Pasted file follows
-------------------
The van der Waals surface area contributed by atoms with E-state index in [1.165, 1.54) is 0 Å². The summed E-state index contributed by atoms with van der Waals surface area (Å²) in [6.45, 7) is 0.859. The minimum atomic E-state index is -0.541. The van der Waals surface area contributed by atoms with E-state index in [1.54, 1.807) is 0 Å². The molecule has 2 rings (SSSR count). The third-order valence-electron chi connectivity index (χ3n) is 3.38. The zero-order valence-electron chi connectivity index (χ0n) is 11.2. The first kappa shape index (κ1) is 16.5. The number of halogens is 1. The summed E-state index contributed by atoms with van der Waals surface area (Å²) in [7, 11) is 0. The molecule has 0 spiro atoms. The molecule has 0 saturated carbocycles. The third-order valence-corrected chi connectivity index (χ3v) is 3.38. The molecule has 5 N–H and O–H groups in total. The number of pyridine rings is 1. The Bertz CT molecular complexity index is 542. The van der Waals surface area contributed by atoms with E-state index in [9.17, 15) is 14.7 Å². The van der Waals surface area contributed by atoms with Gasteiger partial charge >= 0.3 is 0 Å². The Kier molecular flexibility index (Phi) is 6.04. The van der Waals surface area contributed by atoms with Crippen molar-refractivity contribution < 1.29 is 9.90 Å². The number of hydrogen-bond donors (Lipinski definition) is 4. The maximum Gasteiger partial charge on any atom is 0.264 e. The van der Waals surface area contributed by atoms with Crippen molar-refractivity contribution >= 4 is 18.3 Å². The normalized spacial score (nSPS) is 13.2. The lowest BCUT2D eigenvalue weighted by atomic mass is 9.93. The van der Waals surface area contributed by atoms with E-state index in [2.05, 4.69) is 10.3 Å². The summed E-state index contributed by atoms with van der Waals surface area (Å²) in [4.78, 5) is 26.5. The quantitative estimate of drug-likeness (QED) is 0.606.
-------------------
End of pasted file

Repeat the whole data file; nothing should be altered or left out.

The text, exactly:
The van der Waals surface area contributed by atoms with E-state index in [1.165, 1.54) is 0 Å². The summed E-state index contributed by atoms with van der Waals surface area (Å²) in [6.45, 7) is 0.859. The minimum atomic E-state index is -0.541. The van der Waals surface area contributed by atoms with E-state index in [1.54, 1.807) is 0 Å². The molecule has 2 rings (SSSR count). The third-order valence-electron chi connectivity index (χ3n) is 3.38. The zero-order valence-electron chi connectivity index (χ0n) is 11.2. The first kappa shape index (κ1) is 16.5. The number of halogens is 1. The summed E-state index contributed by atoms with van der Waals surface area (Å²) in [7, 11) is 0. The molecule has 0 spiro atoms. The molecule has 0 saturated carbocycles. The third-order valence-corrected chi connectivity index (χ3v) is 3.38. The molecule has 5 N–H and O–H groups in total. The number of pyridine rings is 1. The Bertz CT molecular complexity index is 542. The van der Waals surface area contributed by atoms with E-state index in [9.17, 15) is 14.7 Å². The van der Waals surface area contributed by atoms with Gasteiger partial charge >= 0.3 is 0 Å². The Kier molecular flexibility index (Phi) is 6.04. The van der Waals surface area contributed by atoms with Crippen molar-refractivity contribution < 1.29 is 9.90 Å². The number of hydrogen-bond donors (Lipinski definition) is 4. The maximum Gasteiger partial charge on any atom is 0.264 e. The van der Waals surface area contributed by atoms with Crippen molar-refractivity contribution >= 4 is 18.3 Å². The normalized spacial score (nSPS) is 13.2. The lowest BCUT2D eigenvalue weighted by atomic mass is 9.93. The van der Waals surface area contributed by atoms with E-state index in [2.05, 4.69) is 10.3 Å². The summed E-state index contributed by atoms with van der Waals surface area (Å²) in [4.78, 5) is 26.5. The quantitative estimate of drug-likeness (QED) is 0.606.